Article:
“No matter how the protests were organized and planned, the District’s (and in particular, Mayor Bowser’s) support for at least some mass gatherings undermines its contention that it has a compelling interest in capping the number of attendees at the church’s outdoor services,” Judge McFadden wrote. “The mayor’s apparent encouragement of these protests also implies that the District favors some gatherings (protests) over others (religious services).”
Further — and in complete contrast to MacArthur on the West Coast — the D.C. judge noted that Capitol Hill Baptist “has consistently represented that it will take appropriate precautions such as holding services outdoors, providing for social distancing, and requiring masks. … The District has not put forward sufficient evidence showing that prohibiting a gathering with these precautions is necessary to protect the public.”
MacArthur rallies other pastors
Meanwhile, in California, MacArthur released a nearly 5-minute video on Wednesday, Oct. 7, titled “Church is Essential.” In it, he walks through Grace Community’s empty building while making his case against all government authorities that try to prevent in-person worship as a means of public health protection. He compares his struggle to the Protestant Reformation.
Within four days, the video had been viewed 540,000 times. It was tweeted out by MacArthur and others, including Franklin Graham.
“Today’s current crop of politicians are trampling on the Constitution and on the resolve of citizens to demand their rights under the pressure of a manufactured fear,” MacArthur says in the video.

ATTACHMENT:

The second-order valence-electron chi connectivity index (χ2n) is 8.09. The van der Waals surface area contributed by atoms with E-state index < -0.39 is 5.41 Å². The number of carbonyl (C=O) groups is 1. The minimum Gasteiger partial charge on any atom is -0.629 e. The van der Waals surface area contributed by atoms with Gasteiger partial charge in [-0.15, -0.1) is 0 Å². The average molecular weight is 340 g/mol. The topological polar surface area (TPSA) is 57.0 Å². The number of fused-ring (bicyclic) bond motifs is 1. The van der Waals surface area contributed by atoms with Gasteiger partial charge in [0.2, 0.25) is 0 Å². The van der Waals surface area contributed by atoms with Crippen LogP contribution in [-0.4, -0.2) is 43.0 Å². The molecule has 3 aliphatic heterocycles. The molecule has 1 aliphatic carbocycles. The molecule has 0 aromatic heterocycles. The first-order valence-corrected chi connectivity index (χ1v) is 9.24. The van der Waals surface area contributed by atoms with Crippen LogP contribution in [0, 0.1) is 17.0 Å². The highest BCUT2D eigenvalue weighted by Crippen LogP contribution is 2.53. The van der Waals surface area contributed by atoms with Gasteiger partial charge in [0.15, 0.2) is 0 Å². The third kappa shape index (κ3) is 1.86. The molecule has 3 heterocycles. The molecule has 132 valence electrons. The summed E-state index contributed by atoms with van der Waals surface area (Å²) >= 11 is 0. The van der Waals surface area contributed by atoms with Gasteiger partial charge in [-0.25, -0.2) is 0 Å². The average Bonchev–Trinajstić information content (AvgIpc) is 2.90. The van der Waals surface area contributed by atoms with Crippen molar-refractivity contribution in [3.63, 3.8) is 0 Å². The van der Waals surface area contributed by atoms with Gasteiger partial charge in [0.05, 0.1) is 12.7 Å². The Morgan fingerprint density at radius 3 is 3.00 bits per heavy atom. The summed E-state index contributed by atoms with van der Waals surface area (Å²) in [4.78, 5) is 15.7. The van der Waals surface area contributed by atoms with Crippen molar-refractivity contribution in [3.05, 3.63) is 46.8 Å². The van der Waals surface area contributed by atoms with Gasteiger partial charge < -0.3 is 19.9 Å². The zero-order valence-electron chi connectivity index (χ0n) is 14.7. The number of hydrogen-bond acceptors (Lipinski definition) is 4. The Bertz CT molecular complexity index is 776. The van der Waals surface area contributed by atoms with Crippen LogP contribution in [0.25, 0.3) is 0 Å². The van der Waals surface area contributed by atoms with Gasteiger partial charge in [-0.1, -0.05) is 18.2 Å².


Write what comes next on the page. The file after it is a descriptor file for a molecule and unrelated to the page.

Then, repeating misinterpreted facts as he has done repeatedly in this battle, he adds: “The reality is that the COVID data doesn’t match the government’s COVID narrative. … . That doesn’t warrant shutting down anything, especially churches … while at the same time leaving open abortion clinics, strip clubs and marijuana dispensaries.” And then: “The health department is on record saying they’re going to allow riots and protests without regard for the mandated safety ordinances.”
His conclusion: “This is obviously targeted discrimination. Leftist and secular government officials have no tolerance for biblical Christianity and are using COVID as an excuse to shut us down. We have to stand firm on the reality that the church is essential.”
In closing, MacArthur issues urgent advice to other pastors: “Open your church. The church is essential.”
The video concludes with a link to a “Church is Essential” petition that is sponsored by the Falkirk Center, a far-right political action group housed at Liberty University in Lynchburg, Va.